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Subsections

# 8.2 Nonlinear Regression Modeling

In this section, we study the nonlinear regression model

 (8.16)

, where is a known regression function and is a vector of unknown parameters. Let us note that the methods discussed in this section are primarily meant for truly nonlinear models rather than intrinsically linear models. A regression model is called intrinsically linear if it can be unambiguously transformed to a model linear in parameters. For example, the regression model can be expressed as , which is linear in parameters and . Transforming a model to its linear form can often provide better inference, such as confidence regions, although one has to be aware of the effects of the transformation on the error-term distribution.

We first discuss the fitting and inference in the nonlinear regression (Sects. 8.2.1 and 8.2.2), whereby we again concentrate on the least square estimation. For an extensive discussion of theory and practice of nonlinear least squares regression see monographs [3], [8] and [80]. Second, similarly to the linear modeling section, methods for ill-conditioned nonlinear systems are briefly reviewed in Sect. 8.2.3.

## 8.2.1 Fitting of Nonlinear Regression

In this section, we concentrate on estimating the vector of unknown parameters in (8.16) by nonlinear least squares.

Definition 8   The nonlinear least squares ( ) estimator for the regression model (8.16) is defined by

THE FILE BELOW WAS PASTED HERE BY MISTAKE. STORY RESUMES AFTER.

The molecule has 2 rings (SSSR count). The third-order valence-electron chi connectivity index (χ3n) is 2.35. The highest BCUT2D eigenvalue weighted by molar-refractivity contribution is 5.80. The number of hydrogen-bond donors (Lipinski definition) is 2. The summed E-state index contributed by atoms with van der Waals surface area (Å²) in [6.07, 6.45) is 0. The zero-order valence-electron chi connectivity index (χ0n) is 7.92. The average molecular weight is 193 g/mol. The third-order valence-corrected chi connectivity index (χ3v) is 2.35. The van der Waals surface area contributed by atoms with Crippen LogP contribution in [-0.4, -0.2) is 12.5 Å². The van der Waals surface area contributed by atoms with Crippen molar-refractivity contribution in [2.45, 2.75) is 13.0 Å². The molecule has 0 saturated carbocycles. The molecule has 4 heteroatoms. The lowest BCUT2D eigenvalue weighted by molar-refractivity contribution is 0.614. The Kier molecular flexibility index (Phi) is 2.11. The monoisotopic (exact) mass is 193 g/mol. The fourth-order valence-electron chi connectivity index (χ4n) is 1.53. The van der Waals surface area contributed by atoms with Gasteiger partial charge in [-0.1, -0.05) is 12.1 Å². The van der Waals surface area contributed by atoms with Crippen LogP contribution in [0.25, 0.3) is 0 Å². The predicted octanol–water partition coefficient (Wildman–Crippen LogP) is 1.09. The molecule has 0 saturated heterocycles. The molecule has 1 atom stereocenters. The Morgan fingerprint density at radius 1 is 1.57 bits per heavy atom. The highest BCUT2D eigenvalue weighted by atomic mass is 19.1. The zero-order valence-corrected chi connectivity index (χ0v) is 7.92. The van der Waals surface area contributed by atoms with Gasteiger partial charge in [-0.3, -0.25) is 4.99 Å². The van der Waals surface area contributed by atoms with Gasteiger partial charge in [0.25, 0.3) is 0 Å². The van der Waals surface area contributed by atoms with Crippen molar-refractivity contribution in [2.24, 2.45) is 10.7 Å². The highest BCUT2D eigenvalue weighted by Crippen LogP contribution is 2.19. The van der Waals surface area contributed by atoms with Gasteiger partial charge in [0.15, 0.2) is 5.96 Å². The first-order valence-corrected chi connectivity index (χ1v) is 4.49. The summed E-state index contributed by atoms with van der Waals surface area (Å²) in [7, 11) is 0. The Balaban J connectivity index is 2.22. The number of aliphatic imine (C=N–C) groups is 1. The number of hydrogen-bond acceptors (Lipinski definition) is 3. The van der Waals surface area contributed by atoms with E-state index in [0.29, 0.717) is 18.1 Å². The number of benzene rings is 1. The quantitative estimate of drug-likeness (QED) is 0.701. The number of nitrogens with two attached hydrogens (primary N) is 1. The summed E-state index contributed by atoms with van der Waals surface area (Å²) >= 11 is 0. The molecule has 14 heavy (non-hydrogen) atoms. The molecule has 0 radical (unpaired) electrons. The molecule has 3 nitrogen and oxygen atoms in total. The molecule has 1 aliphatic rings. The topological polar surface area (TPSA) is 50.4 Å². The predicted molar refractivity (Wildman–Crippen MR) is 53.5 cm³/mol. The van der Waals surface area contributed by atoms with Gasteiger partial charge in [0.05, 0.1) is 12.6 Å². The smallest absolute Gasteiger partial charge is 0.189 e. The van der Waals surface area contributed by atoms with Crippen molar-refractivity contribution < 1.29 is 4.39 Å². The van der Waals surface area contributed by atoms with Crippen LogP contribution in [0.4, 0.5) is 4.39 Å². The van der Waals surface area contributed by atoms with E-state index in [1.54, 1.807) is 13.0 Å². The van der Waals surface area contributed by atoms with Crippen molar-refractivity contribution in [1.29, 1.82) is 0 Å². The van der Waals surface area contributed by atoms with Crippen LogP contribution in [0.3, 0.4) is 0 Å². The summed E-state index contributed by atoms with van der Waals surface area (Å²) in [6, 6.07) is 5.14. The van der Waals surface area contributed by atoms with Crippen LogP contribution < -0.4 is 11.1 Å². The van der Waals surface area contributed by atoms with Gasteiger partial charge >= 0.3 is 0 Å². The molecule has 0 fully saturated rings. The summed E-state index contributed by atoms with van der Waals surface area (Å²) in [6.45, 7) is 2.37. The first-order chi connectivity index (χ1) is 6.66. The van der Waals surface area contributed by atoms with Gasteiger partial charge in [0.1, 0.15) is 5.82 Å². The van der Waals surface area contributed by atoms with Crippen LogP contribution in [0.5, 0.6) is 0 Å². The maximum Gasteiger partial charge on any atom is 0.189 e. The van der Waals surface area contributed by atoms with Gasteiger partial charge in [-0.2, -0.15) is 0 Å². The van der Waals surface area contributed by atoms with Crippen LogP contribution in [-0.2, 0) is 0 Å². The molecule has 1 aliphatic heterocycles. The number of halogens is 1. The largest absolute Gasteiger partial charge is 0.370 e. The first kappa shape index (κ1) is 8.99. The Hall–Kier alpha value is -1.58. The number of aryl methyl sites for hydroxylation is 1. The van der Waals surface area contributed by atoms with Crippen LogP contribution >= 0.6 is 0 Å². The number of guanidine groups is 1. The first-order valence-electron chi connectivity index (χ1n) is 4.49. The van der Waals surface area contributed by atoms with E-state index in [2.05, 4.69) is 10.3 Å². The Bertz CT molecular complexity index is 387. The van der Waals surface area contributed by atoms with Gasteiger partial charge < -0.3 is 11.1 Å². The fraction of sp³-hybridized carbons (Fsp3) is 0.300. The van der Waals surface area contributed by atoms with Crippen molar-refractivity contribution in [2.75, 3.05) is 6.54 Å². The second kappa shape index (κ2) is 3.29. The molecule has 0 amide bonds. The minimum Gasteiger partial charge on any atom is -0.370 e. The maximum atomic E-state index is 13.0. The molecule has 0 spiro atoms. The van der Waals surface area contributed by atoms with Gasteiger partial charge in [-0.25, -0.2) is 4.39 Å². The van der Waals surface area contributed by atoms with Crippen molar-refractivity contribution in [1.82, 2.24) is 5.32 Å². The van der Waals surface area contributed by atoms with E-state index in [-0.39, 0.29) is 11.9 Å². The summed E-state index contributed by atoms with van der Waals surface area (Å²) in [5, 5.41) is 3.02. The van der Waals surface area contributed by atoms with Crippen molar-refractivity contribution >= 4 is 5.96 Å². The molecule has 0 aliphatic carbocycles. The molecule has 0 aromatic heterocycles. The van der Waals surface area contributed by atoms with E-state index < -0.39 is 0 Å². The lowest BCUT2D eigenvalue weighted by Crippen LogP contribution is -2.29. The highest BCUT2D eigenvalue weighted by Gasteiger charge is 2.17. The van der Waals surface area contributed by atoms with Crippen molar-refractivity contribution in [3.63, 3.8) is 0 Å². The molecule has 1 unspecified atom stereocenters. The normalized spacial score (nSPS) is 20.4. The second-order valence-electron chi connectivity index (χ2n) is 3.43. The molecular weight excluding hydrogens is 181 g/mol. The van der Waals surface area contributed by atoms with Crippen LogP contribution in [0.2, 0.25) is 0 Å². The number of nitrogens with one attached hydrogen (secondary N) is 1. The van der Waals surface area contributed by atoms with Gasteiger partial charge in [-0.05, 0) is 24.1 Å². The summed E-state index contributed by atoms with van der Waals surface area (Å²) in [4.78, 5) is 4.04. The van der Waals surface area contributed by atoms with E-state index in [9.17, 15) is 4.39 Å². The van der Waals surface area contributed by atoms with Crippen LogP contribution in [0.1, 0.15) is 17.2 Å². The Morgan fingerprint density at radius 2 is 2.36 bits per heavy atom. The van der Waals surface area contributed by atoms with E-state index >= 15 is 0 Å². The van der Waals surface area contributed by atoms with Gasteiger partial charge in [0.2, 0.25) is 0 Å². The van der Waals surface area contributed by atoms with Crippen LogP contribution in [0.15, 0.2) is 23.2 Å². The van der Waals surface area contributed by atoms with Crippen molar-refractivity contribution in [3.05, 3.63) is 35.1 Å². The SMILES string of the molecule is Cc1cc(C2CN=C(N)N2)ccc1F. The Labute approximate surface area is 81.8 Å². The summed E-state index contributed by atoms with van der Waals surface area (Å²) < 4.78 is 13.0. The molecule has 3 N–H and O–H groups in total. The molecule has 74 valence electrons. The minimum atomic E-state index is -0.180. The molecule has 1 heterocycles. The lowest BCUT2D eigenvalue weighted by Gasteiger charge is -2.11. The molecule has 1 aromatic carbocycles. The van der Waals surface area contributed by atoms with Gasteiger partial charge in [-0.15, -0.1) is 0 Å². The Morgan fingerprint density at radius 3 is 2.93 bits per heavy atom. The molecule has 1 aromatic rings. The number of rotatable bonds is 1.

Contrary to the linear model fitting, we cannot express analytically the solution of this optimization problem for a general function . On the other hand, we can try to approximate the nonlinear objective function using the Taylor expansion because the existence of the first two derivatives of is an often used condition for the asymptotic normality of , and thus, could be readily assumed. Denoting and , we can state the following theorem from [4].

Theorem 5   Let in (8.16) are independent and identically distributed with and and let be an open neighborhood of . Further, assume that is continuous on uniformly with respect to and twice continuously differentiable in and that
1. for ;
2. converges uniformly in B to a finite matrix , such that is nonsingular;
3. converges uniformly for to a finite matrix for all .
Then the estimator is consistent and asymptotically normal

Hence, although there is no general explicit solution to (8.17), we can assume without loss of much generality that the objective function is twice differentiable in order to devise a numerical optimization algorithm. The second-order Taylor expansion provides then a quadratic approximation of the minimized function, which can be used for obtaining an approximate minimum of the function, see [3]. As a result, one should search in the direction of the steepest descent of a function, which is given by its gradient, to get a better approximation of the minimum. We discuss here the incarnations of these methods specifically for the case of quadratic loss function in (8.17).

### 8.2.1.1 Newton's Method

The classical method based on the gradient approach is Newton's method, see [54] and [3] for detailed discussion. Starting from an initial point , a better approximation is found by taking

where represents the vector of residuals, is the Jacobian matrix of a vector function , and is the Hessian matrix of the sum of .